Sunday, March 17, 2013

I Bind Unto Myself Today

Well, I suppose it’s become a sort of unspoken tradition for me to post about the origins of the holidays :)

So, today is Saint Patricks Day....I’m sure you know the story, but I don’t think it hurts to hear it over again: 

Patrick was born around 400 AD to wealthy parents. His life was relatively uneventful until he was kidnapped by Irish raiders when he was 16. They took him to Ireland where he spent six long and difficult years as a slave. He was a shepherd and he spent most of those years separated from all other people. The Irish were cruel to him. No one, even had they felt sorry for him, would have dared to show the foreign slave any kindness at all. But Patrick did not despair. Instead, he turned to the one source where he knew he would always find strength. His trials drew him closer and closer to God and he became a fiercely devoted Christian. "The love of God and his fear grew in me more and more,” he wrote later on. “As did the faith, and my soul was rosed, so that, in a single day, I have said as many as a hundred prayers and in the night, nearly the same." "I prayed in the woods and on the mountain, even before dawn. I felt no hurt from the snow or ice or rain."

One day, when the six years was nearly up, Patrick knew that God was telling him that it was time to escape from his Irish enslavers. He ran away, and then walked for over 200 miles until he reached the Irish coast, where he boarded a ship bound for his home, in Britain. On the way home, he had a vision -- sent from God -- of converting the Irish to Christianity.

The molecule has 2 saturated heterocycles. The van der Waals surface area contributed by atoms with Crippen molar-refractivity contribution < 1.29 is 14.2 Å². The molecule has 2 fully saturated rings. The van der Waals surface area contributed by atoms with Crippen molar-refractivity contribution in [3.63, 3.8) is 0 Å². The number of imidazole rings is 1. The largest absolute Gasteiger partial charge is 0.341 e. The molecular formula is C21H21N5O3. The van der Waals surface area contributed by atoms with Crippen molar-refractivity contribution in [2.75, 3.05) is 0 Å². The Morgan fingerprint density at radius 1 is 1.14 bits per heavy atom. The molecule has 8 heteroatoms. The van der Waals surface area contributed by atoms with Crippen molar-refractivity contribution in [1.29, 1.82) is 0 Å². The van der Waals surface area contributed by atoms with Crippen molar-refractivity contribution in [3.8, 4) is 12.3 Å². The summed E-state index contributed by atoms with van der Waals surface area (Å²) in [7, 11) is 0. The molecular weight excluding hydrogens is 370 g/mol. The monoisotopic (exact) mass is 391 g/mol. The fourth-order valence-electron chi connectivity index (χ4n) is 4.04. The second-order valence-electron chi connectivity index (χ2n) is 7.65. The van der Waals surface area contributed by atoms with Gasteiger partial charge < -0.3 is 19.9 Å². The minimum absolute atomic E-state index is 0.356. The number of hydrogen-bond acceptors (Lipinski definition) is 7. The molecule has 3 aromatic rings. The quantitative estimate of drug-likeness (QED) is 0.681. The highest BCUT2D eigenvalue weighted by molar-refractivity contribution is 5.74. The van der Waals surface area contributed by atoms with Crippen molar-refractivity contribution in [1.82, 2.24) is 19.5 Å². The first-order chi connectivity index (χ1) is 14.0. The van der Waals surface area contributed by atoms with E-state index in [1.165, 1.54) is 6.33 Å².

The next fifteen years, Patrick spent in rigorous religious training back in his homeland of Britain. All the while, he was planning and hoping and working towards going back to Ireland as a missionary to convert the Irish. At last, he was ordained as a priest, and he boldly returned to the land of his captors. He had two missions in his heart: to minister to the few Christians who already lived in Ireland, and also to try to convert the pagan Irish. 
Patrick spent the rest of his life in Ireland laboring at the work of fulfilling the Great Commission. 

Legend has it that Saint Patrick was having trouble explaining the Trinity to the Irish people. They could not grasp the concept of something being perfectly unified as one....and yet being three distinct parts at the same time. So one day, Patrick had an idea. He plucked one of the many three-leafed green shamrocks and held it up. “Is it one leaf or three?” he asked them. After contemplating it for a while, they replied, “It is both one and tree.” 
Patrick nodded, “Yes! And so it is with God.” 

He lived in poverty for the rest of his life, traveling about as an itinerant preacher. He suffered many hardships and overcame many trials. He feared no earthly afflictions --- even death. Through it all, he remained steadfast. Saint Patrick died on March 17 around AD 460. 

So you see, Saint Patrick's Day is not really all about leprechauns, or pinches for not wearing green clothing, or getting drunk. It's about a man who spent his life fulfilling God's purposes and living out the Great Commission with zeal. It's about him truly giving everything he had to follow his Savior's calling. And following Christ wherever that might lead him.


"I bind unto myself today
The strong name of the Trinity
By invocation of the same,
The Three in One and One in Three.

Christ be with me, Christ within me, 
Christ behind me, Christ before me, 
Christ beside me, Christ to win me, 
Christ to comfort and restore me. 

Christ beneath me, Christ above me, 
Christ in quiet, Christ in danger, 
Christ in hearts of all that love me, 
Christ in mouth of friend and stranger."
(-Saint Patrick). 

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